By Leslie Kelly

Cheers to sparkling wine season, the most wonderful time of the year. Champagne is the essential bubbly to ring in the New Year, though the fancy stuff from the famous region in France can strain most budgets. Here's the lowdown on some bomb bubbly under $20, plus a demo on the world's greatest party trick, also known as "sabering."

You're doing it wrong | Photo by Meredith

Traditionally, sparkling wine is made from Chardonnay, Pinot noir and Pinot Meunier or various blends of those varietal grapes, though other grapes can also be made into wine that fizzes when you pour it into a glass. The grapes are typically picked before they're fully ripened, so they have high levels of acidity, the tart quality that provides the foundation for the still wine created during the first fermentation. Like the process used to make other still wines, yeast is added to the harvested and pressed grapes, turning the natural sugars into alcohol. In sparkling wine, there's a second step that involves adding a "doseage" of slightly sweetened wine to the bottled still wine. The slightly sweet wine kick starts another round of fermentation, and when the wine is corked, it traps the carbon dioxide that's a natural part of the fermentation process, creating the bubbles. When you see something referred to as Methode Champenoise, that's the process that must be followed. After graduating from Champagne 101, there's the drama of popping the cork.

In this short video, Thierry Rautureau shows us how to "saber" open a bottle of bubbly, using a chef's knife. It's essential to find the seam that runs vertically along the bottle, which is the line you follow to pop the top. "The spot where that seam meets the edge of the bottle near the cork is a weak spot, so aim for that," said the Chef in the Hat, who has two Seattle restaurants — Loulay and Luc — and appeared on Top Chef Masters. He suggested sabering outdoors, pointing the bottle away from people: "You don't want to put out an eye or break a window."

He makes it look so easy, with one swift sweep toward the cork, the top flies off, but Rautureau cautions first-timers to be very careful about how you hold the bottle, taking care not to slice an upturned thumb on the back swing: "It's kind of like golf. You want to be sure and follow through."

No matter how you choose to pop the cork on your bottles of bubbly, it's key to serve them well chilled -- add salt to ice water for an ultra-quick chill -- and also to serve sparklers alongside elegant appetizers. Classic pairings include caviar and rich pate, but for this tasting panel, I went low brow and served Cheetos and affordable whitefish roe on top of teeny roasted potatoes. Guess which one disappeared first?

Photo by Leslie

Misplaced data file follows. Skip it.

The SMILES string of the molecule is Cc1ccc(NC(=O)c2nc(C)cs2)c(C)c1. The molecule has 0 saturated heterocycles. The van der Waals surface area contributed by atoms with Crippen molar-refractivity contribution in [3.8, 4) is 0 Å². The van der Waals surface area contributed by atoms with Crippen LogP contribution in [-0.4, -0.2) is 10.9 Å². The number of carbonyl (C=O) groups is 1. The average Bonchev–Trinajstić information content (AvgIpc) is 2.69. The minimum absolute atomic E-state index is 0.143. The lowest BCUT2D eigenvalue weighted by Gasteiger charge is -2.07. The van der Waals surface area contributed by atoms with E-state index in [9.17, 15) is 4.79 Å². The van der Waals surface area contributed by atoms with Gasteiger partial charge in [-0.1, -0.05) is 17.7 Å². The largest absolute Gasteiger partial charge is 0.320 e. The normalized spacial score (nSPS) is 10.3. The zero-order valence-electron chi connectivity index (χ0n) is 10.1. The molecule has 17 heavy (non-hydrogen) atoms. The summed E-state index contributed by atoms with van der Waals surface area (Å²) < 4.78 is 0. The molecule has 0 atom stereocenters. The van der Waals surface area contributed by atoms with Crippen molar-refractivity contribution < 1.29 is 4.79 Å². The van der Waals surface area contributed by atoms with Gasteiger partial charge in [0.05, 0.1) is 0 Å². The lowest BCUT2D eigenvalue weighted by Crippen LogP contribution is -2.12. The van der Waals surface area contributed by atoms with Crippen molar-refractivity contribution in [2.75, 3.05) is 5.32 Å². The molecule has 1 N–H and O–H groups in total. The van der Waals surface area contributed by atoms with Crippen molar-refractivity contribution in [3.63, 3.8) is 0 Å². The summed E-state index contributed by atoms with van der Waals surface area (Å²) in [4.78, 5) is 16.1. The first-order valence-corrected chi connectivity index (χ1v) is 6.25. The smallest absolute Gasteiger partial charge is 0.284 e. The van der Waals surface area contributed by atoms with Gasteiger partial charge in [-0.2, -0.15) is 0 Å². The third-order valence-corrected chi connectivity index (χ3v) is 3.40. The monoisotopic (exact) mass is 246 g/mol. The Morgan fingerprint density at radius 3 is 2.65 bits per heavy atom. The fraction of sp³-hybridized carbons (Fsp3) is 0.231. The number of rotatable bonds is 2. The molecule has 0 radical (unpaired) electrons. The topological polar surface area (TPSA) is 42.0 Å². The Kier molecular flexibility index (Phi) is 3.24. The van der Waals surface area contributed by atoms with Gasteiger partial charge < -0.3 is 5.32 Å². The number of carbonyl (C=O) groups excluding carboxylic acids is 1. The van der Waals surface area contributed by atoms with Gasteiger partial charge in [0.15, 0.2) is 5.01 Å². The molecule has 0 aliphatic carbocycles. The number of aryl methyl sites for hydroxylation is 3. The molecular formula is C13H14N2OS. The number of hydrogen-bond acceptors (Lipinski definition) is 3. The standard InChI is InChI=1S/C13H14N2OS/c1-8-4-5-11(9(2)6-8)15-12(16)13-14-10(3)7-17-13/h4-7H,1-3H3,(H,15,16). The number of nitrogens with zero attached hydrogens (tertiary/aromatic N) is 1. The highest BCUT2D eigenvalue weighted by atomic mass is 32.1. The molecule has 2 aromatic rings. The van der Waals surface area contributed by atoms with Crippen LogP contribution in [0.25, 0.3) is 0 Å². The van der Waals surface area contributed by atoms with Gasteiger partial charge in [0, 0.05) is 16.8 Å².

You'll need some bottles to open, of course, and our tasting panel, which included seasoned sommeliers, winemakers and wine writers picked a few favorites under $20. The cream of the bubbly crop, in alphabetical order:

Boschendal Brut, $19.99: From one of the oldest estates in South Africa, this blend of Chardonnay and Pinot noir received high marks for its creamy finish and a wonderful yeasty quality that reminded one taster of a brioche bread.

Dibon Cava Brut Reserve, $9.99: Hints of red apple, small, pretty bubbles, and an excellent finish were among the reasons tasters gave this Spanish sparkler a rousing toast.

Gruet Brut, $15.99: This blend of Chardonnay and Pinot noir from New Mexico has a fresh, elegant finish with bright notes of citrus.

JBC No. 21 Brut, $19.99: Described as toasty with the right amount of bright fruit, this wine from the Burgundy region of France could easily pass for a much more expensive bubbly from the heart of Champagne.

Jane Ventura Cava, $15.99: Featuring a trio of Spanish grapes -- Macabeo, Xarel-lo and Parellada -- this beauty has an elegant, slightly yeasty flavor up front and explosive bubbles.

Piper Sonoma Brut, $19.99: A hit from way back, this California classic is beloved for its consistency. The panel was impressed by its balance of bright fruit and warm, toasty quality.

Michelle Brut, $12.99: Tiny bubbles, a whiff of tart fruit and a clean, crisp character made this Washington state wine a standout.

Trevari Cellars Brut, $17.99: While some found this wine made with Columbia Valley fruit from Eastern Washington state on the sweet side for a brut style, others enjoyed the fruitiness

Affordable sparkling wines are genius for holiday entertaining, especially if you're planning on serving cocktails made with bubbly.

Photo by Leslie

Huge thanks to our special guests on this edition of our editorial tasting panel: Chef Thierry Rautureau, Chris Sparkman from Sparkman Cellars, Jeff Lindsey-Thorsen from RN74 and winemaker at his own W.T. Vintners, Jake Kosseff from Miller's Guild, Jamie Peha of Table Talk Northwest, Erin James from Sip Northwest and's Sonja Groset.